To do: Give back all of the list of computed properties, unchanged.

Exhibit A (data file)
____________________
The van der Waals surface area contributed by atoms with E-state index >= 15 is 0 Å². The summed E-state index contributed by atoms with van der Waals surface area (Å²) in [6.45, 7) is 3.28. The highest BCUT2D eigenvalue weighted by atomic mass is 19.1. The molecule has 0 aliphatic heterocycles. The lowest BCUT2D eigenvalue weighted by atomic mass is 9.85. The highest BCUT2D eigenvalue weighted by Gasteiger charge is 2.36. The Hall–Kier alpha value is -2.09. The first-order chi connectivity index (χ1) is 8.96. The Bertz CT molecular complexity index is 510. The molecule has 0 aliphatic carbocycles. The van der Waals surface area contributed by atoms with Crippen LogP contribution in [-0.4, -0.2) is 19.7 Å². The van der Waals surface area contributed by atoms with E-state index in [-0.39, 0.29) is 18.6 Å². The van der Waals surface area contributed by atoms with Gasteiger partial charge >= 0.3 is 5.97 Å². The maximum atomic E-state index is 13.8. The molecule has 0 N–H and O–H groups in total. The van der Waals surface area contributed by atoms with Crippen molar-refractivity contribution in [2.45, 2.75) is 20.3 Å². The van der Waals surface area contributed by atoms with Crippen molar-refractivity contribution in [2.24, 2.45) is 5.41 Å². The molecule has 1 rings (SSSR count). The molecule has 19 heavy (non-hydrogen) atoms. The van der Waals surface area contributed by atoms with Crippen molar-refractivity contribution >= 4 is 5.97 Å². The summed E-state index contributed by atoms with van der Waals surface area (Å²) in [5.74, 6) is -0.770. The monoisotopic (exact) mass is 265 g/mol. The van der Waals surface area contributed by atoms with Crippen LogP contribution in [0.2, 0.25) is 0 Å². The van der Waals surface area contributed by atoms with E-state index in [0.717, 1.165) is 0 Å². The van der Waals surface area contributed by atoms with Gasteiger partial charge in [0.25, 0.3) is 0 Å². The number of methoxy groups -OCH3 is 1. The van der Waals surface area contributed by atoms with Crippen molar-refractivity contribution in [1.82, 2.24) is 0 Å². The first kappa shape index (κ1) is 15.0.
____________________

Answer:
The van der Waals surface area contributed by atoms with E-state index >= 15 is 0 Å². The summed E-state index contributed by atoms with van der Waals surface area (Å²) in [6.45, 7) is 3.28. The highest BCUT2D eigenvalue weighted by atomic mass is 19.1. The molecule has 0 aliphatic heterocycles. The lowest BCUT2D eigenvalue weighted by atomic mass is 9.85. The highest BCUT2D eigenvalue weighted by Gasteiger charge is 2.36. The Hall–Kier alpha value is -2.09. The first-order chi connectivity index (χ1) is 8.96. The Bertz CT molecular complexity index is 510. The molecule has 0 aliphatic carbocycles. The van der Waals surface area contributed by atoms with Crippen LogP contribution in [-0.4, -0.2) is 19.7 Å². The van der Waals surface area contributed by atoms with E-state index in [-0.39, 0.29) is 18.6 Å². The van der Waals surface area contributed by atoms with Gasteiger partial charge >= 0.3 is 5.97 Å². The maximum atomic E-state index is 13.8. The molecule has 0 N–H and O–H groups in total. The van der Waals surface area contributed by atoms with Crippen molar-refractivity contribution in [2.45, 2.75) is 20.3 Å². The van der Waals surface area contributed by atoms with Crippen molar-refractivity contribution in [2.24, 2.45) is 5.41 Å². The molecule has 1 rings (SSSR count). The molecule has 19 heavy (non-hydrogen) atoms. The van der Waals surface area contributed by atoms with Crippen molar-refractivity contribution >= 4 is 5.97 Å². The summed E-state index contributed by atoms with van der Waals surface area (Å²) in [5.74, 6) is -0.770. The monoisotopic (exact) mass is 265 g/mol. The van der Waals surface area contributed by atoms with Crippen LogP contribution in [0.2, 0.25) is 0 Å². The van der Waals surface area contributed by atoms with E-state index in [0.717, 1.165) is 0 Å². The van der Waals surface area contributed by atoms with Gasteiger partial charge in [0.25, 0.3) is 0 Å². The number of methoxy groups -OCH3 is 1. The van der Waals surface area contributed by atoms with Crippen molar-refractivity contribution in [1.82, 2.24) is 0 Å². The first kappa shape index (κ1) is 15.0.